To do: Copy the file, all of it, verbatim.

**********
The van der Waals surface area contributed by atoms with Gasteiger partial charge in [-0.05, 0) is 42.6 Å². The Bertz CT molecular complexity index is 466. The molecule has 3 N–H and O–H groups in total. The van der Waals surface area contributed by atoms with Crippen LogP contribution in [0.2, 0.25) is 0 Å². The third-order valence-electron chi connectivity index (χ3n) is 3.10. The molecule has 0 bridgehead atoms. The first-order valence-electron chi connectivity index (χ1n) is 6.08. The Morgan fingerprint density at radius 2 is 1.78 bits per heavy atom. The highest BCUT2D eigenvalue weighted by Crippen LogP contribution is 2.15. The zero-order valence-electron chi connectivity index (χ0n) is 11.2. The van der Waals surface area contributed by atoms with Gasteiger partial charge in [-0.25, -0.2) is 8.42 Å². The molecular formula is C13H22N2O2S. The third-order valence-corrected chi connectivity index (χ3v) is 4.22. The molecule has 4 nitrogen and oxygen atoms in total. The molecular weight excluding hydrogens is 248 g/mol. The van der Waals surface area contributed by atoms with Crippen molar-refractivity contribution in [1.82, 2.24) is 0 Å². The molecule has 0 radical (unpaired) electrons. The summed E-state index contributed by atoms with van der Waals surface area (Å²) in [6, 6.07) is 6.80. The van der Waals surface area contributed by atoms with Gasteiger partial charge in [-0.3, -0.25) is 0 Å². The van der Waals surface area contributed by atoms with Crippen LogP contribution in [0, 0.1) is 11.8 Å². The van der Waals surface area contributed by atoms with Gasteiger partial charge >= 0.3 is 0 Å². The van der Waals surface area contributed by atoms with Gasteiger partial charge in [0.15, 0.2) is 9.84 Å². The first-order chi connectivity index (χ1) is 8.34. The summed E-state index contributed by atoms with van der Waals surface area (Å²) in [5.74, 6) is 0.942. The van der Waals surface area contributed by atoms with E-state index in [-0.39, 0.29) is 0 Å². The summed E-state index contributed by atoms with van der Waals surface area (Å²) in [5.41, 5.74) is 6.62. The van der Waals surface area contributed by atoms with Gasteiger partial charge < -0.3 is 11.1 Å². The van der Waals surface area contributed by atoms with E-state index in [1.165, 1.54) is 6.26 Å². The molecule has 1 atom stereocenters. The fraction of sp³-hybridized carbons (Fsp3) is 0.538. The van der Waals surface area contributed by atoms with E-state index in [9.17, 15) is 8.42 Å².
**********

The van der Waals surface area contributed by atoms with Gasteiger partial charge in [-0.05, 0) is 42.6 Å². The Bertz CT molecular complexity index is 466. The molecule has 3 N–H and O–H groups in total. The van der Waals surface area contributed by atoms with Crippen LogP contribution in [0.2, 0.25) is 0 Å². The third-order valence-electron chi connectivity index (χ3n) is 3.10. The molecule has 0 bridgehead atoms. The first-order valence-electron chi connectivity index (χ1n) is 6.08. The Morgan fingerprint density at radius 2 is 1.78 bits per heavy atom. The highest BCUT2D eigenvalue weighted by Crippen LogP contribution is 2.15. The zero-order valence-electron chi connectivity index (χ0n) is 11.2. The van der Waals surface area contributed by atoms with Gasteiger partial charge in [-0.25, -0.2) is 8.42 Å². The molecular formula is C13H22N2O2S. The third-order valence-corrected chi connectivity index (χ3v) is 4.22. The molecule has 4 nitrogen and oxygen atoms in total. The molecular weight excluding hydrogens is 248 g/mol. The van der Waals surface area contributed by atoms with Crippen molar-refractivity contribution in [1.82, 2.24) is 0 Å². The molecule has 0 radical (unpaired) electrons. The summed E-state index contributed by atoms with van der Waals surface area (Å²) in [6, 6.07) is 6.80. The van der Waals surface area contributed by atoms with Gasteiger partial charge in [-0.3, -0.25) is 0 Å². The van der Waals surface area contributed by atoms with Crippen LogP contribution in [0, 0.1) is 11.8 Å². The van der Waals surface area contributed by atoms with Gasteiger partial charge >= 0.3 is 0 Å². The van der Waals surface area contributed by atoms with Gasteiger partial charge in [0.15, 0.2) is 9.84 Å². The first-order chi connectivity index (χ1) is 8.34. The summed E-state index contributed by atoms with van der Waals surface area (Å²) in [5.74, 6) is 0.942. The van der Waals surface area contributed by atoms with E-state index in [-0.39, 0.29) is 0 Å². The summed E-state index contributed by atoms with van der Waals surface area (Å²) in [5.41, 5.74) is 6.62. The van der Waals surface area contributed by atoms with Gasteiger partial charge < -0.3 is 11.1 Å². The van der Waals surface area contributed by atoms with E-state index in [1.165, 1.54) is 6.26 Å². The molecule has 1 atom stereocenters. The fraction of sp³-hybridized carbons (Fsp3) is 0.538. The van der Waals surface area contributed by atoms with E-state index in [9.17, 15) is 8.42 Å².